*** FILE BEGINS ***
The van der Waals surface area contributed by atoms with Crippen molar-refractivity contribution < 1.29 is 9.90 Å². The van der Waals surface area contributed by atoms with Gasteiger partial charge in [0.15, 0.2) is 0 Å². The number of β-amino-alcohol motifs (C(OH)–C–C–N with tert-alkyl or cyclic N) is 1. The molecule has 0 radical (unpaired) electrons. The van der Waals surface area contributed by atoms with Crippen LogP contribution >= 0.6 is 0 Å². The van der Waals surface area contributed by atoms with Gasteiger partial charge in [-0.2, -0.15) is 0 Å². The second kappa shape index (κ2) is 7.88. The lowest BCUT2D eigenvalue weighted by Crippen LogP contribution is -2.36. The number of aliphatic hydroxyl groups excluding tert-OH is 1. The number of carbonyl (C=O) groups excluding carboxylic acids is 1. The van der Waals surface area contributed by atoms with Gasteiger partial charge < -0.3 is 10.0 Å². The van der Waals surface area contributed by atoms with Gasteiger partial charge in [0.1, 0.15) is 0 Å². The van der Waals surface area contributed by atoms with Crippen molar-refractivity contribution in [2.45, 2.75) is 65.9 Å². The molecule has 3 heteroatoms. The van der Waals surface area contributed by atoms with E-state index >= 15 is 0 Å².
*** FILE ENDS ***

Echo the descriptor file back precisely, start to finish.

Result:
The van der Waals surface area contributed by atoms with Crippen molar-refractivity contribution < 1.29 is 9.90 Å². The van der Waals surface area contributed by atoms with Gasteiger partial charge in [0.15, 0.2) is 0 Å². The number of β-amino-alcohol motifs (C(OH)–C–C–N with tert-alkyl or cyclic N) is 1. The molecule has 0 radical (unpaired) electrons. The van der Waals surface area contributed by atoms with Crippen LogP contribution >= 0.6 is 0 Å². The van der Waals surface area contributed by atoms with Gasteiger partial charge in [-0.2, -0.15) is 0 Å². The second kappa shape index (κ2) is 7.88. The lowest BCUT2D eigenvalue weighted by Crippen LogP contribution is -2.36. The number of aliphatic hydroxyl groups excluding tert-OH is 1. The number of carbonyl (C=O) groups excluding carboxylic acids is 1. The van der Waals surface area contributed by atoms with Gasteiger partial charge < -0.3 is 10.0 Å². The van der Waals surface area contributed by atoms with Gasteiger partial charge in [0.1, 0.15) is 0 Å². The van der Waals surface area contributed by atoms with Crippen molar-refractivity contribution in [2.45, 2.75) is 65.9 Å². The molecule has 3 heteroatoms. The van der Waals surface area contributed by atoms with E-state index >= 15 is 0 Å².